The draft agreement recognises "web browser engines" as a service that should be protected from anti-competitive gatekeeper-imposed limitations.
Apple requires that competing mobile browsers distributed through the iOS App Store use its own WebKit rendering engine, which is the basis of its Safari browser. The result is that Chrome, Edge, and Firefox on iOS are based on Safari.
Rivals like Google, Mozilla, and Microsoft hate the rules because it makes their browsers look as bad as Apple’s. Web developers also hate Jobs’ Mob rules because they have been limited to using only the web APIs implemented in WebKit for their web apps. Many believe this barrier serves to steer developers toward native iOS app development, which Apple controls.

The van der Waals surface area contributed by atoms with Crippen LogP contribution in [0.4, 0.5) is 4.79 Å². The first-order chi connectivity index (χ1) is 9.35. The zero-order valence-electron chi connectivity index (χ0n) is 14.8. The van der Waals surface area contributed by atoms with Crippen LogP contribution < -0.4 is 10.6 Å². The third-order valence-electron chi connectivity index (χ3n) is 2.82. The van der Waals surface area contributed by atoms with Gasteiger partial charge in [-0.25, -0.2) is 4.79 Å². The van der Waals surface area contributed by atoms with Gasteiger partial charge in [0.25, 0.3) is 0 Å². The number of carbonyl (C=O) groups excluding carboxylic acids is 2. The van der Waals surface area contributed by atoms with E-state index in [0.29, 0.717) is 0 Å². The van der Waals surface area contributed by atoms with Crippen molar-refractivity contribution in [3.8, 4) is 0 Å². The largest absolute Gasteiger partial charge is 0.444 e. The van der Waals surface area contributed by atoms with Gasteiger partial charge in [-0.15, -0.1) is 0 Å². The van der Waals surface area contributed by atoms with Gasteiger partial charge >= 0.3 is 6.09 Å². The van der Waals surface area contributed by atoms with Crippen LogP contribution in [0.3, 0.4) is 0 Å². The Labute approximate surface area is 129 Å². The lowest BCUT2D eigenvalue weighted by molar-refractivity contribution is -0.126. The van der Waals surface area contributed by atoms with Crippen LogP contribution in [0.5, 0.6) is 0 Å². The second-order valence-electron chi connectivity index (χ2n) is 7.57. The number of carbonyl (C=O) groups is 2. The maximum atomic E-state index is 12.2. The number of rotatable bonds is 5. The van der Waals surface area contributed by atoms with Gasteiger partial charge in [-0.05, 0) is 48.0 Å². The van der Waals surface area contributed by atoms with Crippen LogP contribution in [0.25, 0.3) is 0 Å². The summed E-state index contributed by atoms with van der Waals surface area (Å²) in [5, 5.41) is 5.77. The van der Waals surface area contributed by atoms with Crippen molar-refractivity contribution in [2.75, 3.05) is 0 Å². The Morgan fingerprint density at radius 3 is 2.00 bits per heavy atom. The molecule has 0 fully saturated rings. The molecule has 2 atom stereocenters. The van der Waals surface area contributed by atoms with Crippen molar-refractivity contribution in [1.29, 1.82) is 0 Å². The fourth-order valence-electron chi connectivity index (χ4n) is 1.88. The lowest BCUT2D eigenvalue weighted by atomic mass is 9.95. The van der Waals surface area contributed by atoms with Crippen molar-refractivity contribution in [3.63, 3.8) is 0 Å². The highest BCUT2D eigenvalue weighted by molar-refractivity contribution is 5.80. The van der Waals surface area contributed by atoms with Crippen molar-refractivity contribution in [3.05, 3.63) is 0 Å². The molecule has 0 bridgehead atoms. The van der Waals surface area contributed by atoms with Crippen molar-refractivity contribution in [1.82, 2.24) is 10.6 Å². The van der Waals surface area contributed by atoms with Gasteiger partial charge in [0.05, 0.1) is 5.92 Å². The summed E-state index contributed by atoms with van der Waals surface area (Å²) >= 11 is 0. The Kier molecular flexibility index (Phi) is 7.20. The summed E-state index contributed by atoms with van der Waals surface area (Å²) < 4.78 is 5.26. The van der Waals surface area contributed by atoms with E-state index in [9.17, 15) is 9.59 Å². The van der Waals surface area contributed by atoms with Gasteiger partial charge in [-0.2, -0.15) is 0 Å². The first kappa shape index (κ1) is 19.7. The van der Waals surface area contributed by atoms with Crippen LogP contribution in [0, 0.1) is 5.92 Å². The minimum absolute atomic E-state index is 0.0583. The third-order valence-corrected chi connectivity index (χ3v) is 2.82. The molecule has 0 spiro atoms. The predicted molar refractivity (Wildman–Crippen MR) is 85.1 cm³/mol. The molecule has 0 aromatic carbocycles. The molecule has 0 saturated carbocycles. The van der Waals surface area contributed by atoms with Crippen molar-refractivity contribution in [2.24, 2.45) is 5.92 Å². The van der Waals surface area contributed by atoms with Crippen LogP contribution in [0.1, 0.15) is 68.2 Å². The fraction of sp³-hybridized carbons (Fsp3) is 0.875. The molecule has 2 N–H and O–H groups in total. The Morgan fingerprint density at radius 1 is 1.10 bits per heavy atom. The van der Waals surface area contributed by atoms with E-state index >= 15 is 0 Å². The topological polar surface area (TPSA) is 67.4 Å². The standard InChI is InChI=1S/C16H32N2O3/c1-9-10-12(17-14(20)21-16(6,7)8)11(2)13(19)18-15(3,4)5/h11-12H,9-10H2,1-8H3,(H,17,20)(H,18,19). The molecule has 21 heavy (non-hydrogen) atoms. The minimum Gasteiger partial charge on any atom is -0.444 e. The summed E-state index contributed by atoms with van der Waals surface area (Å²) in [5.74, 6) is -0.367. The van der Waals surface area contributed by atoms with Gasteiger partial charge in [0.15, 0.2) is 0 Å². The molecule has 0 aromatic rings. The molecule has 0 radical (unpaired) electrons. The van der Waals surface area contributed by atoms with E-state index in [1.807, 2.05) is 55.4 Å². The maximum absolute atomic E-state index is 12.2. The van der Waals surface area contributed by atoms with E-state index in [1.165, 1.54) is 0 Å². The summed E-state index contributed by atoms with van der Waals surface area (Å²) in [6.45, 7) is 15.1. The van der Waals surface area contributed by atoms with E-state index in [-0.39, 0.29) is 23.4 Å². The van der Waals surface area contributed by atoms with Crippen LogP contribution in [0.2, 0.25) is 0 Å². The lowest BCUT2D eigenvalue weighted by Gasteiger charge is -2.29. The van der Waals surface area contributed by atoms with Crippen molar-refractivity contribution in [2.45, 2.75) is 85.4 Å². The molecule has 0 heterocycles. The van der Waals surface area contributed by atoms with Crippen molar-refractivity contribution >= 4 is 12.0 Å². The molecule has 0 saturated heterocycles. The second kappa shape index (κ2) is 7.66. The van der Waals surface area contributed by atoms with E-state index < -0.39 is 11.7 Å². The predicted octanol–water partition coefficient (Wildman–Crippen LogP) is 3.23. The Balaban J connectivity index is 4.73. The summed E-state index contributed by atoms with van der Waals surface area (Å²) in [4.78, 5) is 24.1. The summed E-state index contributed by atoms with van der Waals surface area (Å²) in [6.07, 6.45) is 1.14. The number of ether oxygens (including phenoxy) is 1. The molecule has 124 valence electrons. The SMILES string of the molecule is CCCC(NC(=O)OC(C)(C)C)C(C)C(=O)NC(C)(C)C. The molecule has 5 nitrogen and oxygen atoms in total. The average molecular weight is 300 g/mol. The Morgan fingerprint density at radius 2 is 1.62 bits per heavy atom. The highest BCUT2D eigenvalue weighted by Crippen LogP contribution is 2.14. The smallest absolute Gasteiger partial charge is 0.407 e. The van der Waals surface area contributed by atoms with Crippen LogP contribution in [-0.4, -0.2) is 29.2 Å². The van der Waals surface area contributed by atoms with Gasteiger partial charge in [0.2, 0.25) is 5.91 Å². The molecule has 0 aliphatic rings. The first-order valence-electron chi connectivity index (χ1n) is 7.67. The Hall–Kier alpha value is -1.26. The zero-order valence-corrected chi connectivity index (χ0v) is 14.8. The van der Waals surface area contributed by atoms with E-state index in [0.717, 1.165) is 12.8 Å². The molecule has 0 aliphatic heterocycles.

Apple makes huge profits from this particular lark and European watchdogs have snuffling around its back-end for a while. Now those efforts have been translated into the text of the DMA, which, alongside the Digital Services Act (DSA), defines how large technology gatekeepers will be governed in Europe. When the DMA takes effect in 2024, it appears that Apple must allow browser competition on iOS devices.
Apple has spent a fortune to lobby against this and will probably continue to throw more money at its tame politicians and mass media minions to make the issue go away.